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Nalle Bunny Run Wildlife Preserve

George leads a tour of NBRWP

George leads a tour of NBRWP

HCC invites you to join us on one of our Monthly Birding and Nature Hikes at Nalle Bunny Run Wildlife Preserve every 3rd Saturday of the Month. Click here to learn more!

NEW: Click here to open the Nalle Bunny Run guidebook, full of information about the wildlife, ecosystems, vegetation and more.

Situated on the banks of the Colorado River, the 35 acre Nalle Bunny Run Wildlife Preserve is not only an environmental treasure, but an important habitat restoration project as well. The preserve was donated to Hill Country Conservancy in December 2000 and is named for Anne Byrd Nalle. Mrs. Nalle wished for years to preserve her beloved “Bunny Run” for the public to enjoy. Her strong conservation ethic inspired her husband, “Tex”, and son, Bill, to join her in donating the land to Hill Country Conservancy. Bill and his wife, Christie still live on adjoining land and partner with Hill Country Conservancy to manage the Preserve. The conservation management of the 50 acre combined tracts with its preserved Lake Austin waterfront and proximity to Austin, make the Nalle Bunny Run Wildlife Preserve a visual and environmental masterpiece.

Immature Carolina WrenMourning Dove TracksBlack-chinned / Ruby-throated HummingbirdMourning DoveTurtleJuvenile Great Horned Owl
Eastern PhoebeCarolina WrenPrickly Pear BloomsRed-bellied WoodpeckerCarolina WrenEastern Phoebe
Dogleg Cedar ElmSummer Tanager SingingGolden-fronted WoodpeckerSummer TanagerGreen Heron

Wildlife is vitally important to the health of an ecosystem, and the Nalle Bunny Run Wildlife Preserve has, as its central mission, the enhancement of wildlife habitat. Though near Austin, rabbits, deer and wild turkeys still roam Bunny Run. Removing brush and replanting the land with native wildflowers and grasses, understory plants, and trees has enhanced water quality on the site and support even more diverse animal populations. Hill Country Conservancy volunteers, Boy Scout Troops, and other regularly help with restoration projects. The Preserve also serves as one of the monitoring sites for the University of Texas fire ant research teams.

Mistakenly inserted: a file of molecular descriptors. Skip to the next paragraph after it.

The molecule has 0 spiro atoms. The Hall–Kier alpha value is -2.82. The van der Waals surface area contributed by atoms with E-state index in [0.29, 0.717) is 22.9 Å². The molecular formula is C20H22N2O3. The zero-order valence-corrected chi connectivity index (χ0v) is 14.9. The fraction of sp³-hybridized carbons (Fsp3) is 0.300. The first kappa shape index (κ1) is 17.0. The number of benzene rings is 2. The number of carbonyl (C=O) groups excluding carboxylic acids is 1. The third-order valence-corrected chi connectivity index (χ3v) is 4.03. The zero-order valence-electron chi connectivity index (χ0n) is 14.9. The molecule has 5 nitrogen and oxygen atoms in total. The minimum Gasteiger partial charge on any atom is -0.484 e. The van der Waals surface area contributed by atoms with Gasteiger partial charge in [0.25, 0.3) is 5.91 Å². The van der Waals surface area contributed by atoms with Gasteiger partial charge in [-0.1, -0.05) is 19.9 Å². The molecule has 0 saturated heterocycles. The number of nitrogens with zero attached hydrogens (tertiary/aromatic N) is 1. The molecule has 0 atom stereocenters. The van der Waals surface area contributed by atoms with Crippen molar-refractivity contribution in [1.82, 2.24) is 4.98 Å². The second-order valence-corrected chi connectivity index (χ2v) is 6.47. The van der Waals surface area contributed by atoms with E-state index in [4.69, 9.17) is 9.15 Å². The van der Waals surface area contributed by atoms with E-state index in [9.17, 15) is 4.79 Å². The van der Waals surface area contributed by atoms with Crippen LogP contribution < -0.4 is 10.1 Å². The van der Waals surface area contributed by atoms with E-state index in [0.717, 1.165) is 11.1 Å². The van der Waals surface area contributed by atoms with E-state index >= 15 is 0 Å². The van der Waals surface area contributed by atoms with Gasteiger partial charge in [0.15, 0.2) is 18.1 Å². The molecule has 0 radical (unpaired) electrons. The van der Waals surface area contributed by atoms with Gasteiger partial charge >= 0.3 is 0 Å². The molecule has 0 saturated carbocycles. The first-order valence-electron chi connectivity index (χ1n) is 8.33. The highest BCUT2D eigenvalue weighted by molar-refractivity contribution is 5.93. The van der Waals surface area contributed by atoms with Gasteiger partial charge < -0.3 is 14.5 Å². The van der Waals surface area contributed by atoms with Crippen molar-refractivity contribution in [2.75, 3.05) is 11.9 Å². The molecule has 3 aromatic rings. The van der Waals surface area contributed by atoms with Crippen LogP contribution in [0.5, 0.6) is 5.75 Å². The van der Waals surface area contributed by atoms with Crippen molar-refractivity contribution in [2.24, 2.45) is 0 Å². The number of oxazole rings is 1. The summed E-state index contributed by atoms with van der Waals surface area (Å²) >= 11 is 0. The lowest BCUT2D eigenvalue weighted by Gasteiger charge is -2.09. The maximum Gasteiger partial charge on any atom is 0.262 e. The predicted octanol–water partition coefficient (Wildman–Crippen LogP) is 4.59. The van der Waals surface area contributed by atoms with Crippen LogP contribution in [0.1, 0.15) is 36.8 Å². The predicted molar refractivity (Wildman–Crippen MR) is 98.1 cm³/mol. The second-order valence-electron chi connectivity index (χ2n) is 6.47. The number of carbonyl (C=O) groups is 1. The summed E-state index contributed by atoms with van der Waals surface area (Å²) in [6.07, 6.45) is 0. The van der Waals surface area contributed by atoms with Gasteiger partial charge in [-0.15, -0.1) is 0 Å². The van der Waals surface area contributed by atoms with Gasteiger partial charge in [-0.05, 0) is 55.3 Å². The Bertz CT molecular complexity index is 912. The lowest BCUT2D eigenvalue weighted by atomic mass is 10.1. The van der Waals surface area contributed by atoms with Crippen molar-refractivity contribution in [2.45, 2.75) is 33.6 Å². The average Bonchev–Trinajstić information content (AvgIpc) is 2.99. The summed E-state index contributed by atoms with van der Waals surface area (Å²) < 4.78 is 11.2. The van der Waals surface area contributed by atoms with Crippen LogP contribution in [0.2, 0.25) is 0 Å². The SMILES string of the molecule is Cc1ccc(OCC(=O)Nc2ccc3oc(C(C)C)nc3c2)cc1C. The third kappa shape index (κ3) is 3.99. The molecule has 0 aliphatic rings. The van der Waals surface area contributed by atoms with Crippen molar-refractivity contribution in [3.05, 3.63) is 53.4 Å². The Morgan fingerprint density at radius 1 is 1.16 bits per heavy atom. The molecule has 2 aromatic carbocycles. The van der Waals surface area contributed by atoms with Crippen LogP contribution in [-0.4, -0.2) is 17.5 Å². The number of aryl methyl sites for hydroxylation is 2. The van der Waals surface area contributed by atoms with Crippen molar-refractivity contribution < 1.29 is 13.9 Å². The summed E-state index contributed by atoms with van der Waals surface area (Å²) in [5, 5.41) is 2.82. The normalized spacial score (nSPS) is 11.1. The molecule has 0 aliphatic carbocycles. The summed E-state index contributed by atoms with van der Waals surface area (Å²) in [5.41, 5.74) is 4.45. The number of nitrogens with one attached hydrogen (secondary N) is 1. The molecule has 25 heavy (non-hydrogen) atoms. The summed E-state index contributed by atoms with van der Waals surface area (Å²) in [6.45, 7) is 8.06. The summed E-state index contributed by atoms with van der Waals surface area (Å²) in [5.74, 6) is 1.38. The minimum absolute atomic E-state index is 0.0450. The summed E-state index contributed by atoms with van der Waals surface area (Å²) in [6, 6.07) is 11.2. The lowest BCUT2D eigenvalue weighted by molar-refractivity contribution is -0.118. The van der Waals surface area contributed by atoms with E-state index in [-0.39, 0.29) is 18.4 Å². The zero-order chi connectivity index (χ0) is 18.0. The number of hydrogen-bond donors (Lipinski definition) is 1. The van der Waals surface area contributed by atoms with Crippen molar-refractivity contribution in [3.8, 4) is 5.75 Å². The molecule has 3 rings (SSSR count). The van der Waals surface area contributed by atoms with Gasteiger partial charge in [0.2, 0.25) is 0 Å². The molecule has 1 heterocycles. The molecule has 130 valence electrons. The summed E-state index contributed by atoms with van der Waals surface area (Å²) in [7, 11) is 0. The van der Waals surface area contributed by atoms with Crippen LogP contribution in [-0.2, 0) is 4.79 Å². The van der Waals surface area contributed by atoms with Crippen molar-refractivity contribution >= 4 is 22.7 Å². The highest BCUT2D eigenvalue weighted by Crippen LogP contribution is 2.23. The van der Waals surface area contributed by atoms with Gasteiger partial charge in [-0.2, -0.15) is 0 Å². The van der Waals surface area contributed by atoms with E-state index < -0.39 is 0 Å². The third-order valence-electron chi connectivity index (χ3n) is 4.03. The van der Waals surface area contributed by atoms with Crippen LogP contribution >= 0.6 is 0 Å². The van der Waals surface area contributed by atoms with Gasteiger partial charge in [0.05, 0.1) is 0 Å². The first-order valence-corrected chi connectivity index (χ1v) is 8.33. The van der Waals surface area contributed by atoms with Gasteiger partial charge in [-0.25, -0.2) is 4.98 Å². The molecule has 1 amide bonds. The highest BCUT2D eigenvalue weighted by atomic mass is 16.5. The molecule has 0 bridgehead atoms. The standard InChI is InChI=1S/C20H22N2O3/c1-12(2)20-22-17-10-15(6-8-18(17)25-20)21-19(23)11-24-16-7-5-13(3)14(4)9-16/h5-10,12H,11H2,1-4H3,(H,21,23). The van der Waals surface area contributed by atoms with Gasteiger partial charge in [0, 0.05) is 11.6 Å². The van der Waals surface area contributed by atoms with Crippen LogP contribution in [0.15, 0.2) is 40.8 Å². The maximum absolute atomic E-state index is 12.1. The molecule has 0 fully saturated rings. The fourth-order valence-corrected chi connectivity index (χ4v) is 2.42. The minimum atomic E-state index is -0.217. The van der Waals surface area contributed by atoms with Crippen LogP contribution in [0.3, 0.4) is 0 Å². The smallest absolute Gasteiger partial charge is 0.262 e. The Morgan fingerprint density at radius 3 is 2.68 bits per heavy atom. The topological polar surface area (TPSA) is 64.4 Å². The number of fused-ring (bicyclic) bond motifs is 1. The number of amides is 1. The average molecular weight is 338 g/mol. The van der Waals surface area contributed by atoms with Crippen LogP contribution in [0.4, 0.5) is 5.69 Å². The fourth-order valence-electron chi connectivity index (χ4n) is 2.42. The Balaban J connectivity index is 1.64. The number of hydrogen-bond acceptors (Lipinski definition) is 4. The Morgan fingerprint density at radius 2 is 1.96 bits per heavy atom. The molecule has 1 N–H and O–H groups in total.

360 Bridge from NBRWP

360 Bridge from NBRWP

The land also serves as an important “bridge” between the Balcones Canyonlands Preserve to the north and Wild Basin Wilderness Preserve to the south. These preserves provide habitat for rare, endangered or threatened species, especially the golden cheeked warbler and the black-capped vireo. The Nalle Bunny Run Wildlife Preserve is managed primarily for the benefit of songbirds, small mammals, and for migratory, wintering and breeding waterfowl.

Due to various ongoing projects (including bird counts, breeding season, predator control and research) Nalle Bunny Run is only open to the public through guided tours.

To learn more about the wildlife out at Nalle Bunny Run, check out our guidebook to the property.